When Premier Barry O’Farrell implemented the lockout laws in 2014, it caused ripple effects across Sydney. The legislation was aimed to curb alcohol-related violence in the city, prompted in part by the deaths of Thomas Kelly and Daniel Christie in Kings Cross. The laws cracked down on businesses, requiring 1.30am lockouts and 3am last drinks at bars, pubs and clubs in the Sydney CBD, as well as prohibiting takeaway drinks after 10pm. The government also froze all applications for new liquor licences for a two-year period, and while these specific restrictions were later reduced, the damage had already been done. The consequences of the laws were swift, and ultimately irreversible. Over the course of five years, 176 Sydney establishments closed their doors – bars, nightclubs, pubs and live music venues.
Formerly the diamond in the crown of Sydney’s nightlife, Kings Cross and the neighbouring suburb of Darlinghurst bore the brunt of the lockout laws in a way that no other location did. When Ed Loveday opened the small bar and restaurant The Passage in 2010, business was booming. “Darlinghurst was really vibrant,” he says. “Victoria Street was a flow of people throughout the night. We enjoyed nearly four years of very busy trade.” However, the impact of the lockout laws in the Cross was monumental. Businesses shut down at rapid rates, and foot traffic dropped by 80 percent. “Over the course of about 18 months, from the beginning of the lockout laws to when we had to close in December 2015, we saw a downturn in revenue of about 65 to 70 percent,” Loveday says. “So, it was pretty savage. When we closed The Passage we really started to see the area decline. The street would literally be dead at 10pm. It’s just a sleepy old suburb now.”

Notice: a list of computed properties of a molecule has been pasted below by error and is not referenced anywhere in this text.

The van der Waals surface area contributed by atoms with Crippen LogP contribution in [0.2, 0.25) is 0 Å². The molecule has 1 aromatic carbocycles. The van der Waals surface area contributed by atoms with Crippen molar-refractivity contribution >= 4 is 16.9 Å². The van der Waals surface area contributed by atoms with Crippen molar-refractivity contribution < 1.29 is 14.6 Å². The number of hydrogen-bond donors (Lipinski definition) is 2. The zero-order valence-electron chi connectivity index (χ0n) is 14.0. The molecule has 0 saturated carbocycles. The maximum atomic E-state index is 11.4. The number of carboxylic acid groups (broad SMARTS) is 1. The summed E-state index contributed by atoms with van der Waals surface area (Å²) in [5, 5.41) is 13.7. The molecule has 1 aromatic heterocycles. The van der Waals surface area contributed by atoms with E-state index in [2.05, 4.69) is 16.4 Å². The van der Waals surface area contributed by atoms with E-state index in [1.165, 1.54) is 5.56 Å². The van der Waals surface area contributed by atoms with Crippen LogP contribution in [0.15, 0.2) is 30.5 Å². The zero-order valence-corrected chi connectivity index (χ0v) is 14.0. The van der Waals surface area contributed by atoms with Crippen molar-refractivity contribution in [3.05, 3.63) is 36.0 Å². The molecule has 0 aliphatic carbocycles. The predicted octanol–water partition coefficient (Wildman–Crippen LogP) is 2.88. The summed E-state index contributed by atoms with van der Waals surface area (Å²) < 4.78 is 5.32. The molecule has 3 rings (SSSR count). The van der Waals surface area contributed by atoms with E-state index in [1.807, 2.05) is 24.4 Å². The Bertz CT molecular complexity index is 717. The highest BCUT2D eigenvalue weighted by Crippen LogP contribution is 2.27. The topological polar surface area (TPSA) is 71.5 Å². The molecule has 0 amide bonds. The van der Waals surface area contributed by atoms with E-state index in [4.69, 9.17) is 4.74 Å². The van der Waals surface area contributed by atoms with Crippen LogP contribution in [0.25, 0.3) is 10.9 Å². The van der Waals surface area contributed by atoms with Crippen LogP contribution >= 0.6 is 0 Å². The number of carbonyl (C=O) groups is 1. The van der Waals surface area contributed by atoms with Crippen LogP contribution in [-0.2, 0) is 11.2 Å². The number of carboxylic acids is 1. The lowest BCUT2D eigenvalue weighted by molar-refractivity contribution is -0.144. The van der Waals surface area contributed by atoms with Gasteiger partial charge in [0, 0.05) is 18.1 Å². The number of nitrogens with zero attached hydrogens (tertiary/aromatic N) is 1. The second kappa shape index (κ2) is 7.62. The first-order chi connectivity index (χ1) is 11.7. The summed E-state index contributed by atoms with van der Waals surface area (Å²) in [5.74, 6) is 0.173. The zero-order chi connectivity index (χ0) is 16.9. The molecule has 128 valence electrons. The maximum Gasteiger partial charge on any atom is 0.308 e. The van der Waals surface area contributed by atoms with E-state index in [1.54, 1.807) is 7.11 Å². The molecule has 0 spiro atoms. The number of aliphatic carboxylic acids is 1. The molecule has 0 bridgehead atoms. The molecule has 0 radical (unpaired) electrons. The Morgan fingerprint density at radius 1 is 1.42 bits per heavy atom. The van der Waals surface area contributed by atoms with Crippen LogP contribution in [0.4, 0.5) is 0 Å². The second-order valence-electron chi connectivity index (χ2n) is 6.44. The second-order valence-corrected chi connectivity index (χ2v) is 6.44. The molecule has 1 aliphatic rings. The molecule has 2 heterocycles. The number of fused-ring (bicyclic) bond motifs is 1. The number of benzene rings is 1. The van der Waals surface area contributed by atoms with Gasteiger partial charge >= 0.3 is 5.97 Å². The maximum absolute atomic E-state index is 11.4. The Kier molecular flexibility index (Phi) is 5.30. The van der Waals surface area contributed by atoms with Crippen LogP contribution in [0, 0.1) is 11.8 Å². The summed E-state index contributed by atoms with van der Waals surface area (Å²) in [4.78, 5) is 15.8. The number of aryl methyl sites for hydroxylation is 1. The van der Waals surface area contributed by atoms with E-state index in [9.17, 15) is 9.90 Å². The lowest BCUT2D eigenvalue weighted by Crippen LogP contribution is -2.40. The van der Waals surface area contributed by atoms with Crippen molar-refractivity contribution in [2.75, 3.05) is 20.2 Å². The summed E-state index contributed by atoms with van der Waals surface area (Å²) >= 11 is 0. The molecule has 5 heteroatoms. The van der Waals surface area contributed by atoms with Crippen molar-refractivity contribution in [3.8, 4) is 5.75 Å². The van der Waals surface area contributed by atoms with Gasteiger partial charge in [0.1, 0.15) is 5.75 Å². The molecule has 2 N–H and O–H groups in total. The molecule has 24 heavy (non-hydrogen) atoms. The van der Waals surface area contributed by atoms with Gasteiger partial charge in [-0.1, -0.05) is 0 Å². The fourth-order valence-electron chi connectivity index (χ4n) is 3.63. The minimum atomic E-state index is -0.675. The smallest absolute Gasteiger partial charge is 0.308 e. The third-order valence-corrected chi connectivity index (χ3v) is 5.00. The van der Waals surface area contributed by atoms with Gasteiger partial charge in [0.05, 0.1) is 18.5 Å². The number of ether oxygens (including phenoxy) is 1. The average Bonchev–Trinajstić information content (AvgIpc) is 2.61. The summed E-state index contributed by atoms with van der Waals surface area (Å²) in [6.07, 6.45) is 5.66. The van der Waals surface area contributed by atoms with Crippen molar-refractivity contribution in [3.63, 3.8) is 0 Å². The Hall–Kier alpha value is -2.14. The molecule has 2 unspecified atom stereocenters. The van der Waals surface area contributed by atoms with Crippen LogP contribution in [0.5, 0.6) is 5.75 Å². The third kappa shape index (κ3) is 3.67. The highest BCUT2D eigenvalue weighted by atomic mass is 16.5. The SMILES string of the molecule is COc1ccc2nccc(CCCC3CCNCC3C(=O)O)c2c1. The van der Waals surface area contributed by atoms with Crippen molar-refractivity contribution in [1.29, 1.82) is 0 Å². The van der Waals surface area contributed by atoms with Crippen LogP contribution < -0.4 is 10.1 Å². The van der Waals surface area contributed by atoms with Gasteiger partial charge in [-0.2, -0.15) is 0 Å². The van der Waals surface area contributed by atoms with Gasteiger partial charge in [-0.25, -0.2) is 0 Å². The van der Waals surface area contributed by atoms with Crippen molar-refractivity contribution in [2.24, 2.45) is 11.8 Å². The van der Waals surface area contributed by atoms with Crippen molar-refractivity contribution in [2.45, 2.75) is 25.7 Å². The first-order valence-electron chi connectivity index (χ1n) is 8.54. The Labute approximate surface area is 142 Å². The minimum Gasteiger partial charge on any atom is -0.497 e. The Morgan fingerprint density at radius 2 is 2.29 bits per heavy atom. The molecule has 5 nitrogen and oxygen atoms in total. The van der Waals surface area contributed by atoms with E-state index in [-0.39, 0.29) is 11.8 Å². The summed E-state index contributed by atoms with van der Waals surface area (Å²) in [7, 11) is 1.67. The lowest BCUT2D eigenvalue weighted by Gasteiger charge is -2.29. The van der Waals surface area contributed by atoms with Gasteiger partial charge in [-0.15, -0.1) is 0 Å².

Without the late-night trade to propel it, the epicentre of Sydney’s nightlife turned into a ghost town. Small business owners couldn’t help but feel overlooked and unsupported during these changes. “I had to sell my apartment to pay off The Passage,” Loveday explains. “We had huge financial losses and it took me just over three years to pay off the debt. So, for a small business like us, it had a huge financial fallout.”
And while the lockout laws were all in the name of culling violence, Loveday explains that in the five years it operated, his venue never experienced a single issue. “That was our frustration, and it was one that was shared by lots of other venues that felt they hadn’t done anything wrong – they’d done everything by the book, but were still being [penalised].”
In search of a new place to party, Sydney-siders turned their attention to hipster paradise Newtown, which existed outside of the CBD’s lockout zone. Already a favourite for its vintage shops, cool pubs and The Enmore Theatre, over the past decade Newtown has experienced a surge in new businesses, particularly in hospitality. Trendy bars, craft breweries and excellent restaurants flourished, offering an alternative to the larger establishments dominating other suburbs.
Pasan Wijesena opened New Orleans-style small bar Earl’s Juke Joint in Newtown in 2013. “There was a lot of energy about all the new openings at that time,” he says. “A sense of pride in the Inner West. It’s the most diverse and buzzing area in Sydney still to this day with new venues opening all the time.”
While many residents and business owners were concerned that the lockout laws would drive new (and potentially unsavoury or violent) clientele to Newtown, Wijesena explains that this was not the case at Earl’s. “I don’t think we really got the negative, stereotypical Cross crowd as our offering was a bit niche, and we were a fair way down the south end of King Street,” he says. “[The laws] forced people to come out in Newtown, so weekend crowds got bigger. Newtown has shifted a bit into more of a full-blown entertainment precinct now, but that’s also because of the quality of offerings, not just a beneficiary of lockouts in the city.”